Contracting triangles are extremely common formations for the currency markets and they can be both continuation patterns as well as reversal ones. They can be symmetrical or ascending/descending triangles. For the purpose of this recording I am gonna show you both symmetrical and ascending/descending triangles for you to understand the difference between them.
A symmetrical triangle can be a continuation pattern when it is forming a correction of a 4th wave type according to the Elliott Wave Theory (which we will cover a couple of chapters later) and that means price has the tendency to exit the pattern into the same direction it originally entered. The same symmetrical triangle can be a reversal patter when it is ending a complex correction of a previous wave of a higher degree, based on Elliott teachings, and in this case the price has the tendency to exit the pattern in the opposite direction than it originally entered. For both cases, there are two ways to take a measurement from a symmetrical triangle: one would be to take the height of the first wave (which is always the longest one in a contracting triangle) and project that vertical distance from the breakout point, and the second way would be to draw a parallel line upward from the top of the first wave/swing, parallel to the lower line in the triangle, and when it is being hit you have your measured move. Both cases are illustrated in the recording that comes with this chapter.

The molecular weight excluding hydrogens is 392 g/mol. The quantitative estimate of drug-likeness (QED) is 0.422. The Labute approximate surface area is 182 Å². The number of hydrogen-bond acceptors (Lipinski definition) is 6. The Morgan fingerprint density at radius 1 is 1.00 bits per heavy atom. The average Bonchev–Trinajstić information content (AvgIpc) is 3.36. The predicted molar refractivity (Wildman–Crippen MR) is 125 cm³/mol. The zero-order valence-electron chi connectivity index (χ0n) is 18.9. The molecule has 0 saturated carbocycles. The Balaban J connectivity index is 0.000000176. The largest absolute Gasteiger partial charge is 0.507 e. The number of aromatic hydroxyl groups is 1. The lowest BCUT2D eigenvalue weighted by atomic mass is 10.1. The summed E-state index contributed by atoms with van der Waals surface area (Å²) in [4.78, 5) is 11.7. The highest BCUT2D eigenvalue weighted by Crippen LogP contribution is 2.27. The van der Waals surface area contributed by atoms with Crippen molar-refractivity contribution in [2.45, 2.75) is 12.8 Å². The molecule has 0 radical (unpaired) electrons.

A contracting triangle can also be an ascending/descending triangle, and in this case it is only a continuation pattern. The pattern is completed on a decisive close above the upper line, and this line should offer support on any dip after he breakout. The minimum objective is measuring the length of the first leg, which, remember, is the longest one, and project it upward/downward from the breakout point.
Book recommendation: Book recommendation: Martin J. Pring, “Technical Analysis Explained”, Feb 20, 2002